By Tony Attwood
To almost all the other bloggers and the journalists who cover football, the answer to the question about what Arsenal have to do to get into the top four is blindingly obvious: get rid of at least half the team and buy better. Indeed with this in mind The Athletic have “revealed” (their word not mind) Arsenal’s 11-man shortlist for the summer transfer window, in order for, as they put it for “the Gunners look to break back into the Premier League’s top four for the first time since 2016.”
But as I’ve been pointing out the statistics show something quite different: that the team operating in the last two thirds of last season was the second best in the league.
And I mention this yet again because a review of last season has revealed something else I have never seen or heard a “journalist” (I use the word lightly) or blogger mention.
Looking at last season as a whole we had 15 fewer yellow cards than Manchester United and indeed fewer also than Chelsea, Tottenham and Leicester. Only three clubs got fewer than Arsenal.
On the other hand we did have more reds than anyone else in the league except Brighton, which seems rather strange.
And indeed not just strange but also troubling. As a result of the reds we had ten matchday bans last season.
But here’s an oddity: as the table below shows eight of the ten came in that difficult first third of the season when the players were learning the new “no tackle” system. Against this the rate of match bans that we achieved in the final two thirds of the season – that part of the campaign in which we were performing as the second best club in the League – if run through the whole season, would have given us a total of three games through the whole season in which we had a player banned from playing.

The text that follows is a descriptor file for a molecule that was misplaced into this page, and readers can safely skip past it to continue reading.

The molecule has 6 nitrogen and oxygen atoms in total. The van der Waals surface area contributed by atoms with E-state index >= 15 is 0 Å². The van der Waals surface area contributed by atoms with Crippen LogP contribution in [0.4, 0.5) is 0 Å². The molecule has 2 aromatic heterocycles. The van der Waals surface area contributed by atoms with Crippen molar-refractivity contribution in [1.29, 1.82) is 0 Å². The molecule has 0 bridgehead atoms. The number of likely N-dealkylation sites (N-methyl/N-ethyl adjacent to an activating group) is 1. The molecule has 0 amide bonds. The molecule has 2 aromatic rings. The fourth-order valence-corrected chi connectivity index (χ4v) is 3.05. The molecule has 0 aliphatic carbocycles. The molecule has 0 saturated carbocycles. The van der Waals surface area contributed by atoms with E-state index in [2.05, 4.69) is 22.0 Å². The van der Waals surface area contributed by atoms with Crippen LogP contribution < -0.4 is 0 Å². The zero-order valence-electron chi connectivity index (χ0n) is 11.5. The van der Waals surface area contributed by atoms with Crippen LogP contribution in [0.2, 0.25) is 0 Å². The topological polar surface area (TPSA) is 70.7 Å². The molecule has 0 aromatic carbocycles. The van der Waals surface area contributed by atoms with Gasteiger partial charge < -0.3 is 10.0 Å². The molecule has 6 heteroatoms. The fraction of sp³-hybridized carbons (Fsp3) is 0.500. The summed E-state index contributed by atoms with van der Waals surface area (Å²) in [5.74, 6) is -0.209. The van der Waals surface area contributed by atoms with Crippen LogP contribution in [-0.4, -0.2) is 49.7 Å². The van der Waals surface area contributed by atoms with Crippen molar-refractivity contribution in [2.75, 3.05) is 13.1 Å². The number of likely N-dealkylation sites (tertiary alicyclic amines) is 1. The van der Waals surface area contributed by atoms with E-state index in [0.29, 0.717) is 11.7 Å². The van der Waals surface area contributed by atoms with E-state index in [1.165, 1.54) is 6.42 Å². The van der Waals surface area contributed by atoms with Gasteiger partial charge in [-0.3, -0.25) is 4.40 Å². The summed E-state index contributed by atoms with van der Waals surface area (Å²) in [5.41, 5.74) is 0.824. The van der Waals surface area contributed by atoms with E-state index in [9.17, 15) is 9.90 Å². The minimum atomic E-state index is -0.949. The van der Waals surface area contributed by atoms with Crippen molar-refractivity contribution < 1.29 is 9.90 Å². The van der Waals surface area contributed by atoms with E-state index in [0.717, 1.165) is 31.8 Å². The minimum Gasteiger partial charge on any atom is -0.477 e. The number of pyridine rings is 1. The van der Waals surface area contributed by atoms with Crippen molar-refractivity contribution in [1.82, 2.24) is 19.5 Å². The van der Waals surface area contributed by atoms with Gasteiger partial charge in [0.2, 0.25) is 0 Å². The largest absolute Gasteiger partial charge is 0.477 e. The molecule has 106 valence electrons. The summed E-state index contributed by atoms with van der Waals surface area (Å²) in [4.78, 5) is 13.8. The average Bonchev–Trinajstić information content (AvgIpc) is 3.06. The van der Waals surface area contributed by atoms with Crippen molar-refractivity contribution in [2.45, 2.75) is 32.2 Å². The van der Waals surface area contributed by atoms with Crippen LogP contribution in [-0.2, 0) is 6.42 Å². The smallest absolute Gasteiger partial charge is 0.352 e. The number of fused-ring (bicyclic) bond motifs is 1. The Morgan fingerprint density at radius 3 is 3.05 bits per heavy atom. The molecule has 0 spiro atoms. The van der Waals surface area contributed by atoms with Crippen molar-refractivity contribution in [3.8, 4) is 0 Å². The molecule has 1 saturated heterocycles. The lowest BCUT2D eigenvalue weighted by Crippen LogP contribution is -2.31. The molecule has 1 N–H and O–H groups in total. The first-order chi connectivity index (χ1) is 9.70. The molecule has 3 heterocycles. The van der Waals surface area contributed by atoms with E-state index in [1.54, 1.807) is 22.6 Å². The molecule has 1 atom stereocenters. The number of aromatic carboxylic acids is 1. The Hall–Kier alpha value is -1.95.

Thus once again we see this enormous division between the first third of the season (which we ended, sitting 15th in the league) and the rest. For in the remaining two thirds of the season we had two red cards and thus two situations in which a player missed a match.
So if we had performed in disciplinary terms in the first third of the season, as we did in the much more successful last two thirds of the season we would have had just three match day bans in the course of the campaign.
That would have put us on a par with Chelsea who did get three match day bans. Manchester City and Tottenham got two, and Manchester United got one. We would have been in the upper level for the “big six” (equal with Chelsea) but not way outside the upper level as we in fact ended up, because of those red cards in the early part of the season. (And to complete the figures Liverpool got no reds last season).
Thus our improvement in the final two thirds of the season was not just in points per game – it was associated with a dramatic decline in the number of red cards, which is always something to be applauded.
The enemies of Arsenal
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- We kept the wrong goalkeeper. Here’s the evidence. (Caution article might cause swearing)
- Last season revealed significant referee home bias, but what about penalties??
- Media move on to regular insults against Arsenal to hide the real dat
- Manchester City accused of over 100 breaches of Premier League financial rules
- Every club now knows how to beat Arsenal (according to reports)
- Guardiola’s excuse for losing to Tottenham reveals the quality of Arsenal
- So it wasn’t so bad after all. Arsenal still five points clear with a game in hand
- WSL Round Up – West Ham v Arsenal Sunday 18:45